PBS broadcast pays visit to Slave Relic Museum
Henry Louis Gates Jr. stood on the sidewalk waiting.
He looked skyward and remarked, “It’s going to rain, you can feel the water in the air.”
With that the director said, “Action!”, and Gates began his slow Saturday morning walk to the fron door of the Slave Relic Museum on Carn St.
Gates’ stroll would provide the establishing shot of Gates and author Heather Andrea Williams visit to the museum. It was a visit filmed by a crew from the Public Broadcasting System.
In the background, museum owners Danny and Laura Drain watched the filming.
“They called us on Wednesday from New York and told us about the project,” Drain said. “They wanted to use the museum as a backdrop.” Gates’ newest PBS project will examine African Americans from slavery to the present, he said.
When it was decided to film Saturday morning, Drain said, “we had to move our calendar around to accommodate them. I’m glad we did. We got to see Dr. Gates in person, he is a very famous African American historian. I was honored to have him, I love his work, all the documentaries he’s done over the years.”
Drain said he was also glad to meet Williams, “unfortunately I’m not familiar with her, she’s a new scholar.”
The visit had been scheduled to last four hours. It took between six and seven hours. Filming, Drain found is a slow process.
Also visiting the museum that Saturday was Eugene Peters, a professor at Farmingdale University in New York, and a fellow collector of slavery relics.
Gates did a scene inside the museum with Peters showing Gates how African slave shackles were made and demonstrated how they were used in the 1800′s.
Peters, a professor of English and the director of the W.E.B. DuBois Institute for African and African American Research at Harvard, has hosted a number of PBS series including “Wonders of the African World”, “African American Lives”, and “Face of America.”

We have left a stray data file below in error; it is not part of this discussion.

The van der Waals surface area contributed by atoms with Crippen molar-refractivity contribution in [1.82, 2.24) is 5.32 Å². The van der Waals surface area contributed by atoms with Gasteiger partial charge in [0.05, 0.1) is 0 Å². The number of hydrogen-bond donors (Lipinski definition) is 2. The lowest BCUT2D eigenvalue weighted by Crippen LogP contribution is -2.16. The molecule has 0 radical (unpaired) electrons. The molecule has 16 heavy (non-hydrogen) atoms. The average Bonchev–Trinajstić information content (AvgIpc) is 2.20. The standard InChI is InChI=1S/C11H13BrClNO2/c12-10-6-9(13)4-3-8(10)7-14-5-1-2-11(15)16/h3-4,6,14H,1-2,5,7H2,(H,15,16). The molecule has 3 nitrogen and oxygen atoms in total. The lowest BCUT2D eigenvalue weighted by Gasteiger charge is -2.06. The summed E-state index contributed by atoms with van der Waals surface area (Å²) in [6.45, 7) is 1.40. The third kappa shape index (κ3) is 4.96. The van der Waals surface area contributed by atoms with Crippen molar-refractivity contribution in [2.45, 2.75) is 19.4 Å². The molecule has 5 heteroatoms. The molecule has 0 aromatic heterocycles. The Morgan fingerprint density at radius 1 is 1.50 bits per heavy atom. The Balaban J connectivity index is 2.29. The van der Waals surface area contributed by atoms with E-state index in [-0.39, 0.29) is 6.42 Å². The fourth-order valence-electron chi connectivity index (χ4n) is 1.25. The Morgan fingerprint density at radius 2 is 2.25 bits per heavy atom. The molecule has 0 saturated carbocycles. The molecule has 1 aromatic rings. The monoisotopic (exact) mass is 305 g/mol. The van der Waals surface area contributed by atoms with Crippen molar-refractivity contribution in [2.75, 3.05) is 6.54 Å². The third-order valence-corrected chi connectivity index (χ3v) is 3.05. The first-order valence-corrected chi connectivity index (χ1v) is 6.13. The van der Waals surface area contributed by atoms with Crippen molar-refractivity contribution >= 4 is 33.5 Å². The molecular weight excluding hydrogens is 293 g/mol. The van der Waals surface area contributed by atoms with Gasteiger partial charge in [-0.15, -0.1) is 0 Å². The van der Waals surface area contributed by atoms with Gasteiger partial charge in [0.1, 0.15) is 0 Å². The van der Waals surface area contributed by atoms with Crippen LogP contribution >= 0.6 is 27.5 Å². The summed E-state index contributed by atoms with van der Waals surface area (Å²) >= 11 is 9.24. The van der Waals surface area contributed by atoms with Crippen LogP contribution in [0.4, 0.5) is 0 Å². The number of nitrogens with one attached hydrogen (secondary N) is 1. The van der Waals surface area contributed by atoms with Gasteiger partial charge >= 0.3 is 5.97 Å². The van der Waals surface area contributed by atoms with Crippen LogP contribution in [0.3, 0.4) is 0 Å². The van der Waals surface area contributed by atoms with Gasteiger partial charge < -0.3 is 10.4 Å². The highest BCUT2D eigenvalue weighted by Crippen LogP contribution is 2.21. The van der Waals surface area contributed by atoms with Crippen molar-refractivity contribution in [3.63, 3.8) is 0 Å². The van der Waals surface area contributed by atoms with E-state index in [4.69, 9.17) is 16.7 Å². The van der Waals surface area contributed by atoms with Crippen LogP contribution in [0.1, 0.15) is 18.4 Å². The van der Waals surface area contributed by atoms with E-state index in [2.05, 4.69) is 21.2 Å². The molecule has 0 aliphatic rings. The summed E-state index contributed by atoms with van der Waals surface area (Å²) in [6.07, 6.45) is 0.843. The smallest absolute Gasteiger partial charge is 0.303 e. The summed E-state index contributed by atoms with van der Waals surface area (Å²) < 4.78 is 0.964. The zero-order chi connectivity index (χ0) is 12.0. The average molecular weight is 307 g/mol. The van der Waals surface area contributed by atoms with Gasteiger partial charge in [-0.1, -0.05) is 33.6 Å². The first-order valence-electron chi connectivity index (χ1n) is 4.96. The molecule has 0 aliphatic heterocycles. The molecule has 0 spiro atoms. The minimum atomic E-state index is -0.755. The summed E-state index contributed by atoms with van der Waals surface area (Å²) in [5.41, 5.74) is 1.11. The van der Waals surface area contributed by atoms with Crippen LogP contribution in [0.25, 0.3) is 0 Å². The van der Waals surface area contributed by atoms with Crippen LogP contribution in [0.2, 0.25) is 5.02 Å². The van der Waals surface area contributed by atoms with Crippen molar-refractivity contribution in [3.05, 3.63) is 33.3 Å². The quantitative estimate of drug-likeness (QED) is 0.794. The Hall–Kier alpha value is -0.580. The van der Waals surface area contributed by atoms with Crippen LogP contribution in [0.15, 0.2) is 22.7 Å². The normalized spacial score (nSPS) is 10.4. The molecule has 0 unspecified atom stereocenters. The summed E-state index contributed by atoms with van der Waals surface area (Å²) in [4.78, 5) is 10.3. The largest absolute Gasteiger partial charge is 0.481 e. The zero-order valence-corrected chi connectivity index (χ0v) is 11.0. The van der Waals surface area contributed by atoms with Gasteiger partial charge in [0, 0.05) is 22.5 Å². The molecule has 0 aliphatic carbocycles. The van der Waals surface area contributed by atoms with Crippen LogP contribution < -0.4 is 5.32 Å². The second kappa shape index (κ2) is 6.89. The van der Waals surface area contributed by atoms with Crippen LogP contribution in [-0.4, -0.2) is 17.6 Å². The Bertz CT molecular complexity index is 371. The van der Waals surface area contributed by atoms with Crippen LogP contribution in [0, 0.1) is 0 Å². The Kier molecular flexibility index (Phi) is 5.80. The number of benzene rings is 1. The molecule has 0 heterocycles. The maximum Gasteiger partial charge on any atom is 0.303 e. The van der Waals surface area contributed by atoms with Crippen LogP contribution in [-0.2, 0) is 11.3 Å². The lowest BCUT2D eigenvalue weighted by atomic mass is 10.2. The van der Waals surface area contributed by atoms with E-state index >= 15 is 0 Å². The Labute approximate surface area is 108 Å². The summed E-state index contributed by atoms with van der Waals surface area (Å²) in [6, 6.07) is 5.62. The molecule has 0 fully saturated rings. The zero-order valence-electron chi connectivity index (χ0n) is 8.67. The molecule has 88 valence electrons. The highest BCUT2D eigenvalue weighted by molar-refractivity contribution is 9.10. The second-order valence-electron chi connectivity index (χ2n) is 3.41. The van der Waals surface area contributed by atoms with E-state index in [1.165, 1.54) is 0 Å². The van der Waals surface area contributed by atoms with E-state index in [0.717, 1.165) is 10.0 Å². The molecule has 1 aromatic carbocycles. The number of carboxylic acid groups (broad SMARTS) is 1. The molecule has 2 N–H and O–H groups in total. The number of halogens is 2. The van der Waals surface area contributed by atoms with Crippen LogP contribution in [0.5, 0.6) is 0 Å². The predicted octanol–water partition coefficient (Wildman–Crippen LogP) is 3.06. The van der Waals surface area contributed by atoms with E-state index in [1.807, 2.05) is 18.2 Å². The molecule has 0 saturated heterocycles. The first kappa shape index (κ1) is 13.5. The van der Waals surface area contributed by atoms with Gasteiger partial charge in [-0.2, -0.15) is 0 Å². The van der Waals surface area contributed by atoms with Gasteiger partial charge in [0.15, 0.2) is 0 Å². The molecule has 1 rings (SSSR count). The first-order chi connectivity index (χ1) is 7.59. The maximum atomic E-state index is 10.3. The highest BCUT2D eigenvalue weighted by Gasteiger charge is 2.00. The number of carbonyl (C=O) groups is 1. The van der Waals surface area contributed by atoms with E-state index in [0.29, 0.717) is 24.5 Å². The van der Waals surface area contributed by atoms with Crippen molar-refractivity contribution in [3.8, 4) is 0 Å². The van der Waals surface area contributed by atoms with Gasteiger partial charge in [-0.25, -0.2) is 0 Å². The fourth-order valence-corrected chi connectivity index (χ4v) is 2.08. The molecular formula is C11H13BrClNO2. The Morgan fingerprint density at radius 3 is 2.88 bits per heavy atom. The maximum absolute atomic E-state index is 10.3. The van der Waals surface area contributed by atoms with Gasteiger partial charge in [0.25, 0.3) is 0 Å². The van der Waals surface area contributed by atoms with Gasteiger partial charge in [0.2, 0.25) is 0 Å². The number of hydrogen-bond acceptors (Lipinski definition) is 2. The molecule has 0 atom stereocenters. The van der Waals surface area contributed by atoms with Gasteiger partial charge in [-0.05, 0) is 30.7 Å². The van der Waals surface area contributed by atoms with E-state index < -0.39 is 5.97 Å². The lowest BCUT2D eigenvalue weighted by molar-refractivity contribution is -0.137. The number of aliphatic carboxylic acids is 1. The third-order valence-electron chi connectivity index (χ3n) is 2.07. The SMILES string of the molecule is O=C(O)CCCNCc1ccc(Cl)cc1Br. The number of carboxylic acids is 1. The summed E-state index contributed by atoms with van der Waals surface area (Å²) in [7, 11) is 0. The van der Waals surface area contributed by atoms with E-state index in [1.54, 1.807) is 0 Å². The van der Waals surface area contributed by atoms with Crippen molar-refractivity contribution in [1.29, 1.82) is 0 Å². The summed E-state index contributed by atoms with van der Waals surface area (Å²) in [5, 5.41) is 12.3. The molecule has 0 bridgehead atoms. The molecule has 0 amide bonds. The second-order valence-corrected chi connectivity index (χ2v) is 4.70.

Gates, a graduate of Yale, was the first African American to receive the Andrew W Mellon Foundation Award. His bestselling memoir, “Colored People”, described his youth in the small town of Piedmont West Virginia.
His “The Signifying Money,” a scholarly work, received the 1989 American Book Award.
Williams, an assistant professor of history at the University of North Carolina, enterred academia after a career in law. She was an attorney for the U.S.Department of Justice, and the New York State Attorney General’s Office.
Her first book, “Self Taught”, examined the self education of African Americans in the years before, during, and after the Civil War. It received the 2006 New Scholar Book Award from the American Educational Research Association, and the 2006 Lillian Smith Book Award from the Souther Regional Council.
Williams’ visit with Gates on the front porch of the Slave Relic Museum in part focused on William’ recently released “Help Me to Find My People.”
Williams’ book examines the forced separation of family members during slavery and following the Civil War, and the search for those missing family members.
“After the Civil War, a lot of African Americans put advertisements in the newspapers to try to locate their loved ones, she did some of her research based on that”, Drain Explained.
Drain said he and Laura were excited by the visit to their museum. “She shares my passion for history, it is a special calling in our lives to do this. Slavery is a poignant subject, we try to tell a balanced story.”